There are lots of others I like, of course, but maybe those might be helpful if you're after getting at Troy and Alleyn as a human being instead of a very polite detective who turns up late in the book.

The BBC did do a TV series of it in the 1990s. It was beautifully made and impeccably cast (they got John Gielgud in at one point), but it drives me up the wall for messing with her books, removing some of the romances, having Troy all wrong, and sticking random Nazis in. (Even if you think Ngaio Marsh needs livening up, I don't think random Nazis are ever the way to go.) I found quite a nice clip of Alleyn and Fox from it, though if you want to stay unspoiled for the solution of Death at the Bar, best stop once it shifts scene from the beach!).
Jan. 7th, 2015 06:03 pm (UTC)
Ngaio Marsh's thing, insofar as I understand it, is a thing I like; I'm just not sure that it will ever be my favorite thing. But it's interesting enough to keep me reading for now. I'm reading Artists in Crime right now (I thought it was the first novel in the series, but it very quickly became obvious that is was not). I like Troy, and the artist-colony shop talk is fun, though I don't know what to make of the narration coyly reminding me, after the characters have already discussed it, that one of the characters is said to be a nymphomaniac. Thanks, narration?

I've only read the two books so far, plus the first five chapters of AIC, but so far I don't feel like the books want livening up. I don't actually think the fact that I don't know where to place Alleyn on the Dinner Scale is a problem with Marsh, because he works very well as a detective and the scenes where everyone just sort of comes apart under very polite questioning are great! Within the context of the book & how it's structured, it's probably more a feature than a bug, but it goes against my detective expectations (detexpectations?) to have read two books and have no real sense of the detective as a character in his own right. (In Artists in Crime Alleyn embarrasses himself several times, and I am clinging to that embarrassment like an earnest baby sloth).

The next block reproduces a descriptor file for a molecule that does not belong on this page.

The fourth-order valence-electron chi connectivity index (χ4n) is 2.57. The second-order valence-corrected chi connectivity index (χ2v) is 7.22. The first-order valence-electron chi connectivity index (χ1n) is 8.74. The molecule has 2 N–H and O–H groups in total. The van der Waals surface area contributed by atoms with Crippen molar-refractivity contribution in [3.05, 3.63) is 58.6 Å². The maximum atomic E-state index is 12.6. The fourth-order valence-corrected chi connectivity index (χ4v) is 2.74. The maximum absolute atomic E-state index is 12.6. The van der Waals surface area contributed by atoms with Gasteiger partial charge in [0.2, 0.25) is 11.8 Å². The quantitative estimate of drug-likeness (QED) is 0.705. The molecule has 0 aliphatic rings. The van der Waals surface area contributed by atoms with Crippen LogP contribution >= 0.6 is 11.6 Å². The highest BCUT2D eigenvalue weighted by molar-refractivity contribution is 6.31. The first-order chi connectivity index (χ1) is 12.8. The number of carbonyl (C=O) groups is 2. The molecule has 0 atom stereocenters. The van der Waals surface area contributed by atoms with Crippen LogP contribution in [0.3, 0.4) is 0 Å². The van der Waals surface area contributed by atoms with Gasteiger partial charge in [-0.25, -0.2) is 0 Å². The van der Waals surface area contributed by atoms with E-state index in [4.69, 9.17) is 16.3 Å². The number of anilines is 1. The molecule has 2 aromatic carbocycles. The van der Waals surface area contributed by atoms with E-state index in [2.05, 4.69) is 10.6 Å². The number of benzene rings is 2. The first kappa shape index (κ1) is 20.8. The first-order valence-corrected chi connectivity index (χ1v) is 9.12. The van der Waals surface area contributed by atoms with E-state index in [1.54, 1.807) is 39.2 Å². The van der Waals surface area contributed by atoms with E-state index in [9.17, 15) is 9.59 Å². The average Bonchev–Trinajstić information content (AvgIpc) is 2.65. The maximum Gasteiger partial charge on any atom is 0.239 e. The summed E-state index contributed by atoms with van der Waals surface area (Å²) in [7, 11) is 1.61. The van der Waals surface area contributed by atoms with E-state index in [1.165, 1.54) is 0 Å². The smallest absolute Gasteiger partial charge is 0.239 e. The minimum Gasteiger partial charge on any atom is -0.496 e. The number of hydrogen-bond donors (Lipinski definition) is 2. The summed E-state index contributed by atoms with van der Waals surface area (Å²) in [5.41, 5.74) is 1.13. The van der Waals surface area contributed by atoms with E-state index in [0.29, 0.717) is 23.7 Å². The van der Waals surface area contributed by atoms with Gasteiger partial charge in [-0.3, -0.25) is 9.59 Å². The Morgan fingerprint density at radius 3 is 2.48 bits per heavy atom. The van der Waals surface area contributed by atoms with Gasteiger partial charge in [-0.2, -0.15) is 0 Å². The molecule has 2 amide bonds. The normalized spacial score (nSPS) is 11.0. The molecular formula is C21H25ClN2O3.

Thanks for the suggestions! I just found out that the university library has basically all of her books (or at least a very large number of them). I'll probably decide after I finish AIC whether I want to go back to the beginning or jump around.

So Killer Dolphin is not actually about a dolphin that kills people? Good to know :)
Jan. 7th, 2015 06:14 pm (UTC)
Ngaio Marsh's thing, insofar as I understand it, is a thing I like; I'm just not sure that it will ever be my favorite thing.

Which is fair enough, indeed.

Alleyn and Troy are very awkward around each other a lot, so you should get some more bits of embarrassment to cling to, and possibly Alleyn's mother, too. I can't remember if she's in AiC, though. Probably not. I forget!

I just found out that the university library has basically all of her books (or at least a very large number of them). I'll probably decide after I finish AIC whether I want to go back to the beginning or jump around.

Either way works, though if you do go for just reading them in order, it's not a bad idea as they follow on from one another in quiet ways more than some detective series do.

So Killer Dolphin is not actually about a dolphin that kills people?

I was happily making you recs, and then realised that the book you were describing in the post was one I know as Swing, Brother, Swing, so went to check if any of the others had different US titles before everything got too confusing, and found that. :loL: I have no idea why the publisher thought implying there was a KILLER DOLPHIN!! in it was a good idea. Mind, I suppose Marsh does go in for some seriously bizarre deaths, but even so, killer dolphins don't really sound very her. But, yeah, the Dolphin is a theatre! (And I'm pretty sure the theatre didn't kill anyone either.)

ETA: probably, as a dinner guest, you could sit Alleyn anywhere, because he has beautiful manners and would be polite to your really awkward guests, so you maybe shouldn't worry too much? ;-)

Edited at 2015-01-07 06:15 pm (UTC)
Jan. 7th, 2015 06:41 pm (UTC)
Alleyn's mother is in AIC; she appears early in the book and attempts to set him up with Troy when he returns from The Boat Trip of Embarrassment.
Jan. 8th, 2015 01:14 pm (UTC)
Cool. I had a feeling she was, and then I couldn't remember. :-)
( 9 comments — Leave a comment )